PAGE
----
Thank goodness Radio 4 has broken the silence about the heart breaking experiences of adoptive families in the digital age when children re-connect with their birth families on social media – and their life trajectory can radically alter. The programme used a case to illustrate the scenario. Ed and Clare were the adoptive parents whose teenage boys gravitated back to their birth family one after another – after the eldest first made contact on social media. Having raised the boys for 13 years, their legal parents now have no meaningful contact with them for the past few months. At fifteen and sixteen their children were settled and stable. Birth family contact meant a bomb was dropped into this family, who were utterly helpless. Wherever they turned no one could help. Soon the boys were involved with drugs and criminality – and no longer communicating with the loving parents who raised them.
You can hear Ed and Claire’s experiences at 1hr 33 with further discussion at 2 hrs 20 and 2hrs 40 HERE
For us this is an all too familiar story. We have many similar cases amongst our members. What can be done? Not very much it seems. The response we receive is always that there can be no comment or involvement in individual cases. How many individual cases does it take before someone decides this is actually rather cruel?
Like Ed and Clare’s boys, when one child re- enters care – siblings can become destabilised and torn. It is not unusual for both to end up back in the care system and reunified with birth families where there can be massive social problems and hatred towards the system that is misdirected onto us. Consequences can be tragic.
There are conversations happening about modernisation – but these are not with us and they are not conversations where birth families and adoptive families are coming together. The system divides us and leaves us with misconceptions and emotional distress. We fill in the gaps with stories and fantasies. Our children can be left hurting and sad. Vulnerable and destabilised. Meanwhile decisions are made about us by others who have no experience of losing a child to another family – in early life, or years later as a teenager. The third sector is powerful in adoption and kinship care with the Adoption and Special Guardianship Leadership Board. A board where no one can ever get involved in individual cases. Letters to government about systemic failure are met with responses that tell us to make complaints after its far too late and another young life has been ruined. Some families survive and come back from the abyss – when children are grown. We don’t hear these stories at all. The focus is on adopter recruitment. This means the honest conversations that need to happen don’t – it might deter prospective adopters. Are we fools to be deceived? Our desire to love and nurture taken advantage of?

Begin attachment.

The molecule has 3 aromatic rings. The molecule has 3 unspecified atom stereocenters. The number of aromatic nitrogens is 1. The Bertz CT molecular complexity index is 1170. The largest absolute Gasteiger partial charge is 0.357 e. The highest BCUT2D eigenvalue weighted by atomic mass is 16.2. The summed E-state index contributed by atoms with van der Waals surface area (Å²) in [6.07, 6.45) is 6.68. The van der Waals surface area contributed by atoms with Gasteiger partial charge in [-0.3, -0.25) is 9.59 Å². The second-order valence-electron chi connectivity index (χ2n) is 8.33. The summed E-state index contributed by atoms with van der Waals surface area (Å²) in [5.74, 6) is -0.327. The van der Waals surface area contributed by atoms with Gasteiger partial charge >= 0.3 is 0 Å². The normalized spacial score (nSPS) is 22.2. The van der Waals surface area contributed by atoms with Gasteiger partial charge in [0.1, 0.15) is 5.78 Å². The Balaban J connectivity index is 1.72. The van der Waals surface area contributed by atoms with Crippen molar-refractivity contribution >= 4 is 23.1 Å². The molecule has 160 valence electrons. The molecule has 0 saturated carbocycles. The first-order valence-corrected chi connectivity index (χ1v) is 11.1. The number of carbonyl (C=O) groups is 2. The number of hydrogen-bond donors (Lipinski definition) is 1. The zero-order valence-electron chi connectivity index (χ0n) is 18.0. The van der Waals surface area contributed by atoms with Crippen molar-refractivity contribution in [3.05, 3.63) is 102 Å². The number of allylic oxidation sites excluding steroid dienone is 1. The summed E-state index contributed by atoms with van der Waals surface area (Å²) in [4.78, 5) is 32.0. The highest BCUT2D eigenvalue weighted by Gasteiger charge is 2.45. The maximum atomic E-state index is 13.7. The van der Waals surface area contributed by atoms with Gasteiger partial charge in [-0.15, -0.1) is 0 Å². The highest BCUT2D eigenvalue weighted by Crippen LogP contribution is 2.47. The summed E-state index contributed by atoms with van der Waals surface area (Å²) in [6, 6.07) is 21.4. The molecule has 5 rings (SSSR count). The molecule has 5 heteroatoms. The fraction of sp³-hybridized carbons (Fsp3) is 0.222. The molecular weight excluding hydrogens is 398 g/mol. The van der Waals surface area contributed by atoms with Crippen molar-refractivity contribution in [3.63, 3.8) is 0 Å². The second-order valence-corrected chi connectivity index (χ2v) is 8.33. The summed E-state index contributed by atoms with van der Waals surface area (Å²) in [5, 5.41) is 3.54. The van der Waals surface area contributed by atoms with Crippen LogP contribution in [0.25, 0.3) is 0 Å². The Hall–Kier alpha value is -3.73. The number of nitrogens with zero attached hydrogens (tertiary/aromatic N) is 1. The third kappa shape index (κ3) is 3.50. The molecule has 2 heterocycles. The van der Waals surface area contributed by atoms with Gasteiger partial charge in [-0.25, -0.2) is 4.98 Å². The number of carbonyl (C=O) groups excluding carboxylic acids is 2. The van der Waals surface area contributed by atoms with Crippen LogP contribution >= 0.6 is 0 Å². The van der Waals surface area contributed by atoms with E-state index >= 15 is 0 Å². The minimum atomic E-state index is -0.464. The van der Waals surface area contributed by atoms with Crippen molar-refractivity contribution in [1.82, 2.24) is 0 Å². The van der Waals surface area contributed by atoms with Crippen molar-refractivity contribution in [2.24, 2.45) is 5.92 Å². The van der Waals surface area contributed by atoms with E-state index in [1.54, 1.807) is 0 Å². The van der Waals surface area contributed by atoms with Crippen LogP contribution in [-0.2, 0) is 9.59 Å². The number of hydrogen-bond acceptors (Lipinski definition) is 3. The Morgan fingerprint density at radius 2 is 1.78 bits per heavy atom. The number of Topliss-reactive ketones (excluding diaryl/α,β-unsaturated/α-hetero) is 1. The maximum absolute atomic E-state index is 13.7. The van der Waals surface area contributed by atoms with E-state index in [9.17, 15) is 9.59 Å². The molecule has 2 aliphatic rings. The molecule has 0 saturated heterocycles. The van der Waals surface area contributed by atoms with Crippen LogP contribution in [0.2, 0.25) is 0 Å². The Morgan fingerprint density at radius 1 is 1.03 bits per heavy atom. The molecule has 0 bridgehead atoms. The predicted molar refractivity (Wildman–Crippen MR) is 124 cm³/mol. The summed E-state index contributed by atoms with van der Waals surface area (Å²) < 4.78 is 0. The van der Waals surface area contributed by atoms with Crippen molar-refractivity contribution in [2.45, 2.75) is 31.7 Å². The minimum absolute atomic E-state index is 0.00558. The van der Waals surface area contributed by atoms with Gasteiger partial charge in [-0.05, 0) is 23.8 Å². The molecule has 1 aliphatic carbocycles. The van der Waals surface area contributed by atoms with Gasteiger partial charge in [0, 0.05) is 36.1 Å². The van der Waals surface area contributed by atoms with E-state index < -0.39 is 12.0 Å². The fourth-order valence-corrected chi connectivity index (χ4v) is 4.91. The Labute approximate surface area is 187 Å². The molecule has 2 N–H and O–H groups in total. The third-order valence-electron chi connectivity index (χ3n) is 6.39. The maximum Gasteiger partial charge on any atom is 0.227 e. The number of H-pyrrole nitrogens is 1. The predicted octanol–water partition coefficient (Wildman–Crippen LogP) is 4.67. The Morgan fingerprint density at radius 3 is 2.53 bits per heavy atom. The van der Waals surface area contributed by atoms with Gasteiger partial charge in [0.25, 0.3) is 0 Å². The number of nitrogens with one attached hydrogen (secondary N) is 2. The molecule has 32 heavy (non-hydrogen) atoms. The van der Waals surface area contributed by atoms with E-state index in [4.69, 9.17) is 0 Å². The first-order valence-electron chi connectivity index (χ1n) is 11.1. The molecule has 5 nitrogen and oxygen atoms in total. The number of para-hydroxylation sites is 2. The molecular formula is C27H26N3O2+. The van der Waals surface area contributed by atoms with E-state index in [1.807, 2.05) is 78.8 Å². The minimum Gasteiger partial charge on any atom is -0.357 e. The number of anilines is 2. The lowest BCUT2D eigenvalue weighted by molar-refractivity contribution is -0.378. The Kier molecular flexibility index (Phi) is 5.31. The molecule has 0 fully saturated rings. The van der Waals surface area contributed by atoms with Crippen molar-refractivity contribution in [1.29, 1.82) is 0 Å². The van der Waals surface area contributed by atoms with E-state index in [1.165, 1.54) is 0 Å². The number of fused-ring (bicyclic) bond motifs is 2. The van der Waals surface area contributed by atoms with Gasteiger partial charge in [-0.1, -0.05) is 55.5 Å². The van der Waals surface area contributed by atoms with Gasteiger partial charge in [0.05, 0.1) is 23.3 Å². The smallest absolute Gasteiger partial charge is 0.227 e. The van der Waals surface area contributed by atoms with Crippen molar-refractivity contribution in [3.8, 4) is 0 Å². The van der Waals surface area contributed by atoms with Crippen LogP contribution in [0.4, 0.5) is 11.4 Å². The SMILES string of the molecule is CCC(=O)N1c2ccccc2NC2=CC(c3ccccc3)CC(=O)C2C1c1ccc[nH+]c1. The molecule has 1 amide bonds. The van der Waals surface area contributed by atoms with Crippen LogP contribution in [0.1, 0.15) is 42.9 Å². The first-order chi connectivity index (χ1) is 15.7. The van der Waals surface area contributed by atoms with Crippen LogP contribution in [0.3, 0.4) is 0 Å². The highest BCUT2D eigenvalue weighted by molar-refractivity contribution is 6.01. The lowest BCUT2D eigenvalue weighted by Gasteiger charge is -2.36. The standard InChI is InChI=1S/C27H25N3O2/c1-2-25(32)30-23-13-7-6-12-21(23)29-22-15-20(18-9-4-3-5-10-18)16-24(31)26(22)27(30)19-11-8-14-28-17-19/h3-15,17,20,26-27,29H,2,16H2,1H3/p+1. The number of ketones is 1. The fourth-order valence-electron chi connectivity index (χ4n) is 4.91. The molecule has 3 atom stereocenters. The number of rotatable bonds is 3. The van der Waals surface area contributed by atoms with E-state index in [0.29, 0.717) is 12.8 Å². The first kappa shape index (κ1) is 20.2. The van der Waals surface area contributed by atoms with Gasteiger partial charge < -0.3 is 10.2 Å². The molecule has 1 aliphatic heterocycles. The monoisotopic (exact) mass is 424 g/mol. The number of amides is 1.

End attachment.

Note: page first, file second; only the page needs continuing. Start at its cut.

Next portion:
One of the reasons why we wanted to come together as adopters and special guardians is that it is a way of connecting adoptive families with birth families and bringing about shared understanding. We are all dealing with grief and loss. With connection and disconnection. With pain and hurt. The same wounds – but different stories. Special guardians are often grandparents. Many raise children where siblings have been adopted. Many must deal with contact with the children’s birth parents – who hurt and self medicate. We learn from each other – mostly we learn that our problems are not so dissimilar after all.
How on earth can we help our children to become integrated and whole when the system is so segregated, dysfunctional and disconnected? Blind spots. Areas that are no go. Dialogue that isn’t happening. How can we create the safe space to come together to talk. To listen. To understand.
How can we make adoption more kind?